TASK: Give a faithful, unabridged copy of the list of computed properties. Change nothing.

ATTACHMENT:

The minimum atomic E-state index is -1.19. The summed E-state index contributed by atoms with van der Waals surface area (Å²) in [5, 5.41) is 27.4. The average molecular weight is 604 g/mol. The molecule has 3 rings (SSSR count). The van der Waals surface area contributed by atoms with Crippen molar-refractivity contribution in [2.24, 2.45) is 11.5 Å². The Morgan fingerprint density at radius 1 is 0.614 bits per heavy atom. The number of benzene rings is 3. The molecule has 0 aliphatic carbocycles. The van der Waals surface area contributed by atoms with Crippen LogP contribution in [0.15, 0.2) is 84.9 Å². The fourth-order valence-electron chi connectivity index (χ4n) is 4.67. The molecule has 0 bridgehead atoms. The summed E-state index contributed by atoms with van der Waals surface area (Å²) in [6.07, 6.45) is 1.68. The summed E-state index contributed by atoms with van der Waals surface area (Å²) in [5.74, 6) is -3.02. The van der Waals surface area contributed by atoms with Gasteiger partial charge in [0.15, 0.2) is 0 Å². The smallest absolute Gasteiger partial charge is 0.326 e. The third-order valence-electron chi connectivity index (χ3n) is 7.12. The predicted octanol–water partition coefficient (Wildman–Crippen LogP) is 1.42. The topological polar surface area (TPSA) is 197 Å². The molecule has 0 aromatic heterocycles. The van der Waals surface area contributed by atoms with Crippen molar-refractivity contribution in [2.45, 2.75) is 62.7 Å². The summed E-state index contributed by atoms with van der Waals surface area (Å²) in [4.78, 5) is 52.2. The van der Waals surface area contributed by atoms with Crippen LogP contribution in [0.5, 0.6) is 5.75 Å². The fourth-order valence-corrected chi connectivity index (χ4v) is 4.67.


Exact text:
The minimum atomic E-state index is -1.19. The summed E-state index contributed by atoms with van der Waals surface area (Å²) in [5, 5.41) is 27.4. The average molecular weight is 604 g/mol. The molecule has 3 rings (SSSR count). The van der Waals surface area contributed by atoms with Crippen molar-refractivity contribution in [2.24, 2.45) is 11.5 Å². The Morgan fingerprint density at radius 1 is 0.614 bits per heavy atom. The number of benzene rings is 3. The molecule has 0 aliphatic carbocycles. The van der Waals surface area contributed by atoms with Crippen LogP contribution in [0.15, 0.2) is 84.9 Å². The fourth-order valence-electron chi connectivity index (χ4n) is 4.67. The molecule has 0 bridgehead atoms. The summed E-state index contributed by atoms with van der Waals surface area (Å²) in [6.07, 6.45) is 1.68. The summed E-state index contributed by atoms with van der Waals surface area (Å²) in [5.74, 6) is -3.02. The van der Waals surface area contributed by atoms with Gasteiger partial charge in [0.15, 0.2) is 0 Å². The smallest absolute Gasteiger partial charge is 0.326 e. The third-order valence-electron chi connectivity index (χ3n) is 7.12. The predicted octanol–water partition coefficient (Wildman–Crippen LogP) is 1.42. The topological polar surface area (TPSA) is 197 Å². The molecule has 0 aromatic heterocycles. The van der Waals surface area contributed by atoms with Crippen molar-refractivity contribution in [2.45, 2.75) is 62.7 Å². The summed E-state index contributed by atoms with van der Waals surface area (Å²) in [4.78, 5) is 52.2. The van der Waals surface area contributed by atoms with Crippen LogP contribution in [0.5, 0.6) is 5.75 Å². The fourth-order valence-corrected chi connectivity index (χ4v) is 4.67.